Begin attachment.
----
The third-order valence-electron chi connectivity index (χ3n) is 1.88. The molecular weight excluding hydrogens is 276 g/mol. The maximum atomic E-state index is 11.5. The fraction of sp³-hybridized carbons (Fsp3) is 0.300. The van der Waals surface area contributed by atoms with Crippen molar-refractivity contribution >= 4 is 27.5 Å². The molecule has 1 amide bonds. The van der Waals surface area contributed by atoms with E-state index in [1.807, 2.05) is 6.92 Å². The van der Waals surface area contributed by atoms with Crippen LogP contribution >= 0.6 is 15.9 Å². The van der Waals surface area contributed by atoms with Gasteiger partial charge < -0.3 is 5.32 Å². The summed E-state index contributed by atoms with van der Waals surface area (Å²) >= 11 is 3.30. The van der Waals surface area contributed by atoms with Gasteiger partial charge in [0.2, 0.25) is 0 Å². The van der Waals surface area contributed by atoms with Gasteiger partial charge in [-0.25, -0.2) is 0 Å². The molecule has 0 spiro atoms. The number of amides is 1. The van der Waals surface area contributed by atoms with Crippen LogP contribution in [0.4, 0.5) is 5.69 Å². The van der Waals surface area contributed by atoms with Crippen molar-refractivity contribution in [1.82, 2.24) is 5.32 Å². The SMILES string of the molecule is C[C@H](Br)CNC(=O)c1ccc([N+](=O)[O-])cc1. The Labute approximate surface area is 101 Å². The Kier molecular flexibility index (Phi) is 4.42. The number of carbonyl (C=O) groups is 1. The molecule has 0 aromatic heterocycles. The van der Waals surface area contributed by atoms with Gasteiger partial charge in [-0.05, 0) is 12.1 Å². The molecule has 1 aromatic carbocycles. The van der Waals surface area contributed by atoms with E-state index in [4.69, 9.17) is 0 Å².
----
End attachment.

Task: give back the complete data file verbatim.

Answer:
The third-order valence-electron chi connectivity index (χ3n) is 1.88. The molecular weight excluding hydrogens is 276 g/mol. The maximum atomic E-state index is 11.5. The fraction of sp³-hybridized carbons (Fsp3) is 0.300. The van der Waals surface area contributed by atoms with Crippen molar-refractivity contribution >= 4 is 27.5 Å². The molecule has 1 amide bonds. The van der Waals surface area contributed by atoms with E-state index in [1.807, 2.05) is 6.92 Å². The van der Waals surface area contributed by atoms with Crippen LogP contribution >= 0.6 is 15.9 Å². The van der Waals surface area contributed by atoms with Gasteiger partial charge < -0.3 is 5.32 Å². The summed E-state index contributed by atoms with van der Waals surface area (Å²) >= 11 is 3.30. The van der Waals surface area contributed by atoms with Gasteiger partial charge in [0.2, 0.25) is 0 Å². The van der Waals surface area contributed by atoms with Gasteiger partial charge in [-0.25, -0.2) is 0 Å². The molecule has 0 spiro atoms. The number of amides is 1. The van der Waals surface area contributed by atoms with Crippen LogP contribution in [0.4, 0.5) is 5.69 Å². The van der Waals surface area contributed by atoms with Crippen molar-refractivity contribution in [1.82, 2.24) is 5.32 Å². The SMILES string of the molecule is C[C@H](Br)CNC(=O)c1ccc([N+](=O)[O-])cc1. The Labute approximate surface area is 101 Å². The Kier molecular flexibility index (Phi) is 4.42. The number of carbonyl (C=O) groups is 1. The molecule has 0 aromatic heterocycles. The van der Waals surface area contributed by atoms with Gasteiger partial charge in [-0.05, 0) is 12.1 Å². The molecule has 1 aromatic carbocycles. The van der Waals surface area contributed by atoms with E-state index in [4.69, 9.17) is 0 Å².